Johannesburg - A book chronicling Nelson Mandela's life will ensure that the anti-apartheid icon's legacy is never forgotten, Public Service Minister Lindiwe Sisulu said on Tuesday.
“I want to pledge to all of you that I will fight... to make sure that history is made a compulsory subject for all our children so that at no point do our children grow up not understanding who we are, what we have been through and what has defined what we are today,” she said at the launch of the book, called the Nelson Mandela Opus, in Johannesburg.
“This book will be the first book that will be taught in those schools when I succeed.”
The book chronicles Mandela's life and times.
Sisulu gave her own history lesson on Tuesday, when she told the story of what she called two great heroes who came from the African continent.
They were Hannibal, who came from present-day Tunisia and who conquered Rome, and Shaka.
“But by the time he (Hannibal) died, nobody remembered who he was. Nobody remembered he was an African because he left nothing behind to indicate that he had been there...
“Shaka is a man who created what is known as modern-day nation states in Southern Africa. Unless you dig him up in history, very little of him is known,” Sisulu said.
She said the third legend was Mandela, and it was through the book that his legacy and story would not be forgotten.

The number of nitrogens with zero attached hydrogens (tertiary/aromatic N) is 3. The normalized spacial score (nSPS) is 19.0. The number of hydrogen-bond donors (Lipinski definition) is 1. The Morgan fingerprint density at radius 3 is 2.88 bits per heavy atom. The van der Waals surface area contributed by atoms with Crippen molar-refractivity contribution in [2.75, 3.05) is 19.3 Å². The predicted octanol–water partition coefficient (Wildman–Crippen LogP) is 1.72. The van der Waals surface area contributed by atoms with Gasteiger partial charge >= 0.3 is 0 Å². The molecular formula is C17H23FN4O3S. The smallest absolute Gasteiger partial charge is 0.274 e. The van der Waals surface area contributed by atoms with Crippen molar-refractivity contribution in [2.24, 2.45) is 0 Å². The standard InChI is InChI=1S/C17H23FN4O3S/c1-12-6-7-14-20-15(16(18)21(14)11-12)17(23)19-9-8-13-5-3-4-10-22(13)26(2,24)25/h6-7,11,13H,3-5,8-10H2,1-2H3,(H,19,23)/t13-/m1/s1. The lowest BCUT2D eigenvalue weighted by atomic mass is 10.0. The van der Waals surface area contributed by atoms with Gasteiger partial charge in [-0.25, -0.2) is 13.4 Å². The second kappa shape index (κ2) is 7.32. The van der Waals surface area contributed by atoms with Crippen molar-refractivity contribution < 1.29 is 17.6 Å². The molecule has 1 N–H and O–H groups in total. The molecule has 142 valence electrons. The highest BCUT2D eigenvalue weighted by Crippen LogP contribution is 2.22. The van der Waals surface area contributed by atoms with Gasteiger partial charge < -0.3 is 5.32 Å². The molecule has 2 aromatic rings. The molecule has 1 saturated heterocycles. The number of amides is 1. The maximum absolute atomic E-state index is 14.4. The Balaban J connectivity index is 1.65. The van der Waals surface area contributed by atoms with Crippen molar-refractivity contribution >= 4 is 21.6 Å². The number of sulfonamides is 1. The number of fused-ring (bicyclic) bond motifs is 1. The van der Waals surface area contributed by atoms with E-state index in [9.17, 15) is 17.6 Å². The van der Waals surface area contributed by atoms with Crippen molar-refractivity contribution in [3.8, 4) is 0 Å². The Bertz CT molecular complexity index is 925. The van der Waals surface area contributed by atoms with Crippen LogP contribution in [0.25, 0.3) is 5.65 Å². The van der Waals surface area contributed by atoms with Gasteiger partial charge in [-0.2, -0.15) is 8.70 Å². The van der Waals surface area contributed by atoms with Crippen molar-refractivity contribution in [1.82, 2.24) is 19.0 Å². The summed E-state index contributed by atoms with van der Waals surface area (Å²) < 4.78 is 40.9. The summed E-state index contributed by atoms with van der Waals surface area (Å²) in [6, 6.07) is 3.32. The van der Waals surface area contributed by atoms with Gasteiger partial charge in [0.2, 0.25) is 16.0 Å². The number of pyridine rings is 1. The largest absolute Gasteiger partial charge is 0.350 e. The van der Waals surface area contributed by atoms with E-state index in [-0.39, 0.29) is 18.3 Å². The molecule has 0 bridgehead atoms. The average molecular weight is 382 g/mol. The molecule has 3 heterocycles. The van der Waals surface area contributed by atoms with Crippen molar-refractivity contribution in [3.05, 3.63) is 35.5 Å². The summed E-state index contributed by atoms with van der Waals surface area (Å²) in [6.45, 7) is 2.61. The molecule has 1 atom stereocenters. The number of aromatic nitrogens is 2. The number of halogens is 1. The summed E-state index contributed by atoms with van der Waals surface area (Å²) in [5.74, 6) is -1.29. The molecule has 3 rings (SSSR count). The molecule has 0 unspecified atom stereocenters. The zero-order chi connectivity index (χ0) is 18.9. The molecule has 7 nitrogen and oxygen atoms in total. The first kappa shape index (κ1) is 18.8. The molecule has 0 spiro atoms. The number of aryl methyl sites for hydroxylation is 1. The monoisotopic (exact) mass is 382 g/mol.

“We would like to make sure that 300 years from now everybody will know that there once was a young... man who rose peacefully through every sphere of adversity.”
Present at the launch, at the Nelson Mandela Foundation in Houghton, Johannesburg, were Mandela's wife Graca Machel, his daughter Makaziwe Mandela, grandson Ndaba Mandela, other members of the family, and Mandela's praise singer Zolani Mkiva.
Makaziwe Mandela said her father's spirit was still strong, even though he was sick.
“That spirit is still very, very strong, even if he is sick on his bed,” she said at the launch.
“The story of Tata's life has to be repeated and told over and over again, so we don't forget who we are.”
Opus Media CEO Karl Fowler said half the material in the book, which measures about 50cm by 50cm and weighs 37kg, had not been seen before.
“An opus is about telling iconic and great stories, and hopefully telling the stories that have never been told before by using great photography.”
He said the Nelson Mandela Opus was the biggest the company had made and that each book was hand-stitched.
“This story has to be told, it must be told,” Fowler said.
The book was edited by former Cape Times editor Ryland Fisher. Photojournalist Benny Gool was the official photographer.